The exact date on which the band was started is

difficult to trace but it was somewhere in 1975.

Initially a three-man-band, Jos (lead-guitar),

Paul (drums) and Ernest (bass) played covers of

Steely Dan, Eagles, Peter Frampton Moody Blues and

so on. Soon they discovered their real musical interest

was symphonic rock and they decided to concentrate

on self-composed songs.

 

It was about this time the band chose the name Saga.

Early recordings made in Butcher Alley Studio (although

still without keyboards) really started to expose the

bands symphonic sound. Then already Jos proved to be

the most productive composer although Ernest and later keyboard player Guido also contributed to Saga’s set list. Guido joined the group to fill in the need for keyboards. Starting with a very basic Philicorda organ and some time later an Arp Axxe the group worked hard to develop its own distinctive sound which can still be recognized even in the most recent of recordings.

 

With the keyboard slot filled in, the opportunity rose to record an album at Crossroad Studio. "To Whom it Concerns” was recorded, mixed and mastered in just a few days. Far from perfect but... very distinctively Saga. Paul had done the lead vocals on “To Whom...” and because the band decided that everything they recorded had to be achievable in a live concert, a replacement drummer took his place behind the kit. Unfortunately Paul’s drumming was badly missed so he decided to swap back to drumming.

 

A singer, Tom de Jong, joined the band and together with him Saga built an atractive stage act. They bought their own PA, light show, smoke machine (quite groovy in those days) and with Paul on drums, Ernest on bass and 12-string, Jos on lead-guitar, Guido on keyboards (amongst which a genuine “Mellotron”) and Tom as a real singer/actor they were able to perform a two hour stage show. But nothing lasts forever... Tom and Guido left the band, and Paul, Jos and Ernest were back to basics. A keyboardist was difficult to find so Ernest decided to give it a try. This was early eighties. For a short period the band struggled because of the very basic keyboard parts but thanks to many lessons and a good teacher the sound rapidly improved. In fact this whole change turned out to be a move to the better. Jos, being a much more dynamic bass player, and Paul proving to be the perfect (odd) rhythm combination and Ernest (as a bass-player already very melodic) to enhance the orchestral fills. A nice combination, which worked fine for this time. Together with guitar player Nico Bakker and singer Ton van Kesteren, Saga went through its “last quarter”. One of the highlights from that period was a well conceived concert in “Het Paard van Troje” (The Trojan Horse) at The Hague. Unfortunately this combination did’nt last long. Nico quit and Ton just kind of disappeared... So 1983 saw the end of Saga.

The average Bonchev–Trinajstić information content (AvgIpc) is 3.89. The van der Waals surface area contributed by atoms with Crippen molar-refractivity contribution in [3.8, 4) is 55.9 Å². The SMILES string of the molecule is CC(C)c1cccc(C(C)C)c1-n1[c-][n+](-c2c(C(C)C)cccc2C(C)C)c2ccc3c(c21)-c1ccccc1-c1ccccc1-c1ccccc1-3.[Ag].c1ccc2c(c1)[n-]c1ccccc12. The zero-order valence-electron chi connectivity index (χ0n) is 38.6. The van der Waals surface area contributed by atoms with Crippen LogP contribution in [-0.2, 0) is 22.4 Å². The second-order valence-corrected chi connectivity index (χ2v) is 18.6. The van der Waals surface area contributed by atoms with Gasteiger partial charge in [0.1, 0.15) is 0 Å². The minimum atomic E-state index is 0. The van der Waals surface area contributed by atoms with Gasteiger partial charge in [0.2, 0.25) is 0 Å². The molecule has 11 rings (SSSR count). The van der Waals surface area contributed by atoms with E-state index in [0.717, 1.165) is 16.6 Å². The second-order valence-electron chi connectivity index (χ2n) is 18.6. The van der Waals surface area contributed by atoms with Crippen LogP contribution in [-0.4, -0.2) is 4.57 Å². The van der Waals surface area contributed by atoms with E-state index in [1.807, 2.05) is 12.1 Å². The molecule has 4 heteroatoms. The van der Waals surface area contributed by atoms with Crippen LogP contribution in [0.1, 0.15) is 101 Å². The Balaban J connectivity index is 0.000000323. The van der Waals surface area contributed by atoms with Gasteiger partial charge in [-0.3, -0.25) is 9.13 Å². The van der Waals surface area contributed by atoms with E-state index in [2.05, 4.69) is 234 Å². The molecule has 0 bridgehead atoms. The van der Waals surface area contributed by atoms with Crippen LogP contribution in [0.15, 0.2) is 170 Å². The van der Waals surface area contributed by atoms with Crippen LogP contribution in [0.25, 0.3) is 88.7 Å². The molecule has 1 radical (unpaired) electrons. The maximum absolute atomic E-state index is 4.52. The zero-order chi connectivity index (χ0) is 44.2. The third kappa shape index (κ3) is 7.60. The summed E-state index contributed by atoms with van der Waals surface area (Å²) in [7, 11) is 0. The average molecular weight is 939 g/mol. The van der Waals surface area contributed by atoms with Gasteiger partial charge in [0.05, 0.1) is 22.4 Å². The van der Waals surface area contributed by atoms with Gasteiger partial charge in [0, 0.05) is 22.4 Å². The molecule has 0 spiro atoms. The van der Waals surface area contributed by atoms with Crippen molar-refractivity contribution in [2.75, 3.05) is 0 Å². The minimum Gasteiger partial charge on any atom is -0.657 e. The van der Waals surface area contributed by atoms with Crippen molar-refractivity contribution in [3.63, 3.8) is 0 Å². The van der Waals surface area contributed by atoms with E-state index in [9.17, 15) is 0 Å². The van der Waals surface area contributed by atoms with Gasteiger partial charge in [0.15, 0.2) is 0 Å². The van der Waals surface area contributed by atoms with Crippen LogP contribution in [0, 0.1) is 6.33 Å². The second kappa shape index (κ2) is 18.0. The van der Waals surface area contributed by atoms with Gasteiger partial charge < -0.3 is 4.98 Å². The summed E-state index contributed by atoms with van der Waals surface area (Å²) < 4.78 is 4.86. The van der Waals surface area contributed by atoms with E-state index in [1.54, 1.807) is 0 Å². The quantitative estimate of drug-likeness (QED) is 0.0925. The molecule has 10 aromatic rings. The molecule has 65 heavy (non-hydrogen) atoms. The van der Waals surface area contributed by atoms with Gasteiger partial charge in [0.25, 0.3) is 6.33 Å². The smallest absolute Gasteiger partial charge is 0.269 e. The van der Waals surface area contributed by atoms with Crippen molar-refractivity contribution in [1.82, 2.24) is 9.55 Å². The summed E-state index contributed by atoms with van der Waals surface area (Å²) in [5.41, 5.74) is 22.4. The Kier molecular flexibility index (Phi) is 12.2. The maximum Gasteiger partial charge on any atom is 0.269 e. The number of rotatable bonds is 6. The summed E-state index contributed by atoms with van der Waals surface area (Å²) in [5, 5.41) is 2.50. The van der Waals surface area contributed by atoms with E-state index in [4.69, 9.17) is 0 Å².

Jos , Paul and Ernest tried to go 'commercial' but that did not work. Paul continued to play drums in several bands, playing a variety of musical styles. Ernest had a short bass adventure with a jazz/dixyland band (!) but aftre that Jos and Ernest did not play for many, many years. All instruments, amps and effects were sold.

Then came the summer of ’98. While on holiday in France Ernest got 'pleasantly aroused' by listening to Genesis CD’s and when he learned that Paul still enjoyed playing (he had even taken drumming lessons again) he got 'the itch, bought a synthesizer and took lessons to 'get back into shape'. At that time Jos was not very interested in starting playing again but a little over a year later Jos suddenly showed up with a bass-guitar and an acoustic twelve string. From that moment on every Friday night was reserved for... US. Jos playing all guitars, Ernest on keyboards and Paul on drums. The concept was simple, Jos usually came up with the idea and the basic concept of a new song. While rehearsing his songs grew and got more final. The results of which landed on a very limited edition CD called 'The Wizzard of Us', recorded at home, on a tiny 8-track digital workstation. The practice schedule was enhanced and the Friday night sessions changed to Sunday morning sessions in a small studio, which gave US the opportunity to play 'full steam'.